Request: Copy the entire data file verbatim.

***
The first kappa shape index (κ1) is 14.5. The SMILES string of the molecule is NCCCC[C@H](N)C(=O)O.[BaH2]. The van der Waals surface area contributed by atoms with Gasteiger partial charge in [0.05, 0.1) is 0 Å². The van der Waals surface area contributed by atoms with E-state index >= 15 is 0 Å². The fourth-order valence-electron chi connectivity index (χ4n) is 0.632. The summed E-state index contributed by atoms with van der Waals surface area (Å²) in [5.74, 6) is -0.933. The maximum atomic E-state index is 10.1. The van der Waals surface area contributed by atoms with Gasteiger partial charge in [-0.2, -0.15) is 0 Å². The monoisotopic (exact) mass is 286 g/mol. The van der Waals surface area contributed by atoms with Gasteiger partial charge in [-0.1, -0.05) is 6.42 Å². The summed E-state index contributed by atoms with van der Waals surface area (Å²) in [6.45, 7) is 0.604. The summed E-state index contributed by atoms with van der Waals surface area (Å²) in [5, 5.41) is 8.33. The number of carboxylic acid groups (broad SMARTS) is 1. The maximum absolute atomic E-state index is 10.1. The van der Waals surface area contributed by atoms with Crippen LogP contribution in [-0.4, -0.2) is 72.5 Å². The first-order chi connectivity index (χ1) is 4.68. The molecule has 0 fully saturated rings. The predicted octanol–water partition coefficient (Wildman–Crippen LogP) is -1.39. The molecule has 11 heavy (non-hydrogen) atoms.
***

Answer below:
The first kappa shape index (κ1) is 14.5. The SMILES string of the molecule is NCCCC[C@H](N)C(=O)O.[BaH2]. The van der Waals surface area contributed by atoms with Gasteiger partial charge in [0.05, 0.1) is 0 Å². The van der Waals surface area contributed by atoms with E-state index >= 15 is 0 Å². The fourth-order valence-electron chi connectivity index (χ4n) is 0.632. The summed E-state index contributed by atoms with van der Waals surface area (Å²) in [5.74, 6) is -0.933. The maximum atomic E-state index is 10.1. The van der Waals surface area contributed by atoms with Gasteiger partial charge in [-0.2, -0.15) is 0 Å². The monoisotopic (exact) mass is 286 g/mol. The van der Waals surface area contributed by atoms with Gasteiger partial charge in [-0.1, -0.05) is 6.42 Å². The summed E-state index contributed by atoms with van der Waals surface area (Å²) in [6.45, 7) is 0.604. The summed E-state index contributed by atoms with van der Waals surface area (Å²) in [5, 5.41) is 8.33. The number of carboxylic acid groups (broad SMARTS) is 1. The maximum absolute atomic E-state index is 10.1. The van der Waals surface area contributed by atoms with Crippen LogP contribution in [-0.4, -0.2) is 72.5 Å². The first-order chi connectivity index (χ1) is 4.68. The molecule has 0 fully saturated rings. The predicted octanol–water partition coefficient (Wildman–Crippen LogP) is -1.39. The molecule has 11 heavy (non-hydrogen) atoms.